To learn more about specific risks and how we can better safeguard our ageing loved ones, Healthcare Channel has spoken with fire safety expert and Brooks Australia CEO Cathy Brand.
As she explained, “They are more vulnerable as a third of fatalities in residential fires are people aged over 65 years old. Often those in this age bracket are hard of hearing and often sleep without hearing aids, with over half (64.3%) of house fires occur between the hours of 8pm-8am the vulnerability is increased.”
Cathy emphasised the inability to smell smoke while asleep as a key factor, noting “So if they can’t hear the smoke alarm and can’t smell the smoke, it really places the elderly in a very dangerous situation.”
On top of potential mobility and cognitive limitations associated with ageing, these compounding risks create a perilous scenario requiring proactive planning and preventative measures.
So what steps can families take to protect elderly loved ones?
Cathy stressed the importance of practice, making escape plans routine to enable quick responses amidst crisis. She advised, “Testing your smoke alarm so you know and trust it is not a false alarm and you know what the sound is.”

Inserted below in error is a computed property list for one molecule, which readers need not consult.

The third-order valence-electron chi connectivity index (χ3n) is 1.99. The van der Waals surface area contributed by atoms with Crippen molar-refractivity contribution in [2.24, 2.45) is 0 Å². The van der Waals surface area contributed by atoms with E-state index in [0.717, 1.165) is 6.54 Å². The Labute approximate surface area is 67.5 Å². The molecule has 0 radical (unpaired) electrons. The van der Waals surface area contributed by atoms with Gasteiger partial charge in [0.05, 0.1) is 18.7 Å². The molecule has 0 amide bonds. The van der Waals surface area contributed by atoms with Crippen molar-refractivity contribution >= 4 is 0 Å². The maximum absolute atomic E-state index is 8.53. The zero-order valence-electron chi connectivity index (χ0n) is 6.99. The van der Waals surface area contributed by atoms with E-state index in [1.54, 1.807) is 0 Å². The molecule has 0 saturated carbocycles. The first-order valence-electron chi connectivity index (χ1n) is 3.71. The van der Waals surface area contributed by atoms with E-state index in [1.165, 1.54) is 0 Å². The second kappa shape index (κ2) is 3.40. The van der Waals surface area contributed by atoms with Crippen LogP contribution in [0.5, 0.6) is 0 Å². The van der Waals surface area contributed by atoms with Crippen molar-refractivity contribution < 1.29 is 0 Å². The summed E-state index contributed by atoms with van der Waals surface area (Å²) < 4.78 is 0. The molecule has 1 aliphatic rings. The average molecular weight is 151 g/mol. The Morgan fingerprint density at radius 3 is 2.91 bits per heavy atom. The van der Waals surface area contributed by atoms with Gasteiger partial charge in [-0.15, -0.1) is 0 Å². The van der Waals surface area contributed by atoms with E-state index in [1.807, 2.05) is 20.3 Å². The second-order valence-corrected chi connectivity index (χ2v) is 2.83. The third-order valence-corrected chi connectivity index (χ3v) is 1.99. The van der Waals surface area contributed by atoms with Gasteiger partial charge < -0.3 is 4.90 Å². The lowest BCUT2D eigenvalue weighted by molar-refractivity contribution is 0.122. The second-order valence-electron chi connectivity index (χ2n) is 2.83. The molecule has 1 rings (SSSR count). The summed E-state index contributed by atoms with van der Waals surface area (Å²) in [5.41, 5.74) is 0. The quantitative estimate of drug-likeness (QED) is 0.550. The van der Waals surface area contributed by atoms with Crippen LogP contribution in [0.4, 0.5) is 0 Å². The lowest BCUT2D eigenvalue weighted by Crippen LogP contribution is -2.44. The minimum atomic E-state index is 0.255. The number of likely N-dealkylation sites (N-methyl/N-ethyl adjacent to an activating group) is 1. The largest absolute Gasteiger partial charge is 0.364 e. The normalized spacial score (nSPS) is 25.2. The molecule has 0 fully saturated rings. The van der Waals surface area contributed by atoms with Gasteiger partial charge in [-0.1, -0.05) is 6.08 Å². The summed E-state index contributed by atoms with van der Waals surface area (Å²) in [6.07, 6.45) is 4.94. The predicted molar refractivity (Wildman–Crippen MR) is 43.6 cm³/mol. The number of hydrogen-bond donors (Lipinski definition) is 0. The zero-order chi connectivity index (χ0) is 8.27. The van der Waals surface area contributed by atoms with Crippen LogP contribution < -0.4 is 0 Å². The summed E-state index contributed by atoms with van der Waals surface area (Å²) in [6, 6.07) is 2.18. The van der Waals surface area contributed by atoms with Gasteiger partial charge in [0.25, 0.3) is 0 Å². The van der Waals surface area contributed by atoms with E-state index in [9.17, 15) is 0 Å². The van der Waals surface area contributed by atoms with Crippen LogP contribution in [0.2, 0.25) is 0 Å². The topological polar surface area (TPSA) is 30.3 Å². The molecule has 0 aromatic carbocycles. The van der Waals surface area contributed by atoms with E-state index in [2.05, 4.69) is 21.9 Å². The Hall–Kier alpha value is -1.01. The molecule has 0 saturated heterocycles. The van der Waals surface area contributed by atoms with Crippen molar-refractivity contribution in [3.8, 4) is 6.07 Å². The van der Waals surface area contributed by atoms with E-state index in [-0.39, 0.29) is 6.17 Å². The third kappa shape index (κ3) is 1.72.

With less than 10% of Australians testing monthly, there is massive room for improvement.
Visual and physical alerts are also critical considerations, with Cathy noting, “A residential small fire has the ability to engulf an entire room in as little as three minutes, leaving very little time to escape. We need to have the earliest warning possible.”
The importance of both physical and visual alerts in the home, especially in the bedroom, could mean the difference between life and death.
“You can’t smell smoke while you’re sleeping and almost three-quarters (72%) of fatal house fires start in the bedroom or living area and only one in two have smoke alarms installed in their bedrooms,” Cathy said.
Innovative alarms like strobe lights and vibrating pads linked to smoke detectors allow precious extra seconds to wake up and escape, making all the difference for vulnerable groups. Simple proactive steps today could prevent tragedy tomorrow.
In terms of practical tips, Cathy recommended the following to ensure fire safety at home:
By enacting these common-sense steps and having open discussions with our elderly loved ones, we can dramatically improve their safety during fire emergencies.
Let us all take action to protect those most vulnerable. Their lives may depend on it.